Social movements and interest groups compared: How organisational type matters for explaining Swedish organisations’ advocacy strategies

Research output: Contribution to journalArticlepeer-review

118 Downloads (Pure)

Abstract

The divide between interest groups and social movement studies runs deep, but present developments call for a renewed focus on the relevance of these analytical categories. Both of these two forms of collective action relate to organisations that are assumed to follow distinctive logics and strategies for political influence. This article aims to contribute to the debates on the analytical difference between interest groups and social movements by comparing their political strategies and addressing the relevance of the typology for explaining organisations’ use of political strat-egies. The paper draws on a dataset resulting from a large survey among Swedish civil society organisations among which clear cases of interest group organisations and “old” and “new” social movement organisations (SMOs) were identified. The results show that the distinction between interest groups and social movement organisations has some analytical value when it comes to explaining the use of different types of strategies: e.g. direct lobbying and media-based and protest-based strategies. Also, the distinction between old and new SMOs is shown to be relevant because old SMOs seem to be in a way “in between” interest groups and new SMOs suggesting that social movements tend to develop over time and to become more similar to interest groups.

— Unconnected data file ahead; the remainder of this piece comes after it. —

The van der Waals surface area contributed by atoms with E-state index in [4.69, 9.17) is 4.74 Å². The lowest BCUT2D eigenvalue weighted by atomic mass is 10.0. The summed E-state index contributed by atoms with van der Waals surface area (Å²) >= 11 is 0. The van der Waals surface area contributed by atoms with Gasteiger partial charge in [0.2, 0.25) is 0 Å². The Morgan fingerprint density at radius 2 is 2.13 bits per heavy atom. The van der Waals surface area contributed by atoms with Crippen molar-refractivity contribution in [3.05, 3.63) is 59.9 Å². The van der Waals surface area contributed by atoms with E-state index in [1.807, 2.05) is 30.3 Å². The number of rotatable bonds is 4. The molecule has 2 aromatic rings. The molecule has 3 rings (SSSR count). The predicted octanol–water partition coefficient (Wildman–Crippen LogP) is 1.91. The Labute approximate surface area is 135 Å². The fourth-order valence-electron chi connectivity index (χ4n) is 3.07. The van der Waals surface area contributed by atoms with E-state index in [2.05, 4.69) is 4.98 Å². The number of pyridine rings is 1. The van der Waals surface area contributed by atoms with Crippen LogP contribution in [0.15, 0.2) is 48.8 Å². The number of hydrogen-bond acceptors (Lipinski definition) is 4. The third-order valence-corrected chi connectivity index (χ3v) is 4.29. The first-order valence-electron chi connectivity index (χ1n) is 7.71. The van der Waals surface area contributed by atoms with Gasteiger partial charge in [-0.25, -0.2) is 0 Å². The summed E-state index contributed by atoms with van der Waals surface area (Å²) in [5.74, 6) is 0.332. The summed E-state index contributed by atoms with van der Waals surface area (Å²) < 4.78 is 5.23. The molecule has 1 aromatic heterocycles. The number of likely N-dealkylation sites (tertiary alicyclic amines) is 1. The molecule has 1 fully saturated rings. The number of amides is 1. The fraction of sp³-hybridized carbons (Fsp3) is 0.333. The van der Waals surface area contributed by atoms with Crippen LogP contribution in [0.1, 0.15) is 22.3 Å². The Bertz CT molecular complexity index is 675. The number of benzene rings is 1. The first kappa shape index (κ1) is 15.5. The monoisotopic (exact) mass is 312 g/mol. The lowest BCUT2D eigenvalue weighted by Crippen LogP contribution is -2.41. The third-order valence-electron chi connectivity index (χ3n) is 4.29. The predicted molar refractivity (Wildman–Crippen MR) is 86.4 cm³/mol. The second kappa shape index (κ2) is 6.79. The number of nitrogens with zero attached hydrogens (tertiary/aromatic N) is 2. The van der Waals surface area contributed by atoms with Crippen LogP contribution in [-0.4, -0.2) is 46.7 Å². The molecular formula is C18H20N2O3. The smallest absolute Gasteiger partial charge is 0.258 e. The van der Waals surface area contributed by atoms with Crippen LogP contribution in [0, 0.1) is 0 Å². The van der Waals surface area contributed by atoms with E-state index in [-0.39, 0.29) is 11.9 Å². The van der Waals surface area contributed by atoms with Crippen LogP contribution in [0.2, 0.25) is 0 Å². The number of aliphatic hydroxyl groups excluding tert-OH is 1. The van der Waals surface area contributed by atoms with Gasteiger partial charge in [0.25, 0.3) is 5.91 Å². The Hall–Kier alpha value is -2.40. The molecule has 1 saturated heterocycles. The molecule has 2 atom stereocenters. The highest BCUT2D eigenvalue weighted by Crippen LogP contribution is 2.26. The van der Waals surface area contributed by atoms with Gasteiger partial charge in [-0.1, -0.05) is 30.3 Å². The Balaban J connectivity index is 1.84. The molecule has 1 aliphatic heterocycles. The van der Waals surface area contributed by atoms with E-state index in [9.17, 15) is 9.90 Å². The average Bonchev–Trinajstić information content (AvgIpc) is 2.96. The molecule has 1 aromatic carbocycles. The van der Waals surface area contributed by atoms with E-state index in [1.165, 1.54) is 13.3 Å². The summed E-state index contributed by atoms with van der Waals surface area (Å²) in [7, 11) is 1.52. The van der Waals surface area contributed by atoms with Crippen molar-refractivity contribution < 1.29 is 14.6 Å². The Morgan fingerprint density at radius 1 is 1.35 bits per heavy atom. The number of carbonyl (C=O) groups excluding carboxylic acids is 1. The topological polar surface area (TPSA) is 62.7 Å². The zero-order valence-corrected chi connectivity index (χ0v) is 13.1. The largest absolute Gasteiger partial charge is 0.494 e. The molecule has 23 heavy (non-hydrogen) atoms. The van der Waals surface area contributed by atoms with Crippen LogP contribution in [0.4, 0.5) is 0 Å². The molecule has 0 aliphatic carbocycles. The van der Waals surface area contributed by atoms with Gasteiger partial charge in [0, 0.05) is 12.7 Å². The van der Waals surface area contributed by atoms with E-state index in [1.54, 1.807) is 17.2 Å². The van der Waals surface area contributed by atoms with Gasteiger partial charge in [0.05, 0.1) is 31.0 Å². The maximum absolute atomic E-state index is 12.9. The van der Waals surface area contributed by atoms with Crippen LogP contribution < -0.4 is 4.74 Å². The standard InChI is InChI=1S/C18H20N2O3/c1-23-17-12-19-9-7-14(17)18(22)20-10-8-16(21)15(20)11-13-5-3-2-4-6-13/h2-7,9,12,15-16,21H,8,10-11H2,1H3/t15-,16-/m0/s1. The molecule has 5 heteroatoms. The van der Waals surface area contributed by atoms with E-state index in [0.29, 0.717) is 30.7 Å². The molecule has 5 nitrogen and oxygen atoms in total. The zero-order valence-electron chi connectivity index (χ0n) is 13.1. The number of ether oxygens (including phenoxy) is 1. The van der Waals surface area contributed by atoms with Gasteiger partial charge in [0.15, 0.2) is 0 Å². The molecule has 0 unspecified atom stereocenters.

Original languageEnglish
Pages (from-to)353-381
Number of pages28
JournalPartecipazione & Conflitto - The Open Journal of Sociopolitical Studies
Volume12
Issue number2
DOIs
Publication statusPublished - 2019 Oct 5

Subject classification (UKÄ)

  • Social Work

Keywords

  • advocacy strategies
  • Civil society organisations
  • Interest Groups
  • Organisational types
  • Social movements
  • Sweden

Fingerprint

Dive into the research topics of 'Social movements and interest groups compared: How organisational type matters for explaining Swedish organisations’ advocacy strategies'. Together they form a unique fingerprint.

Cite this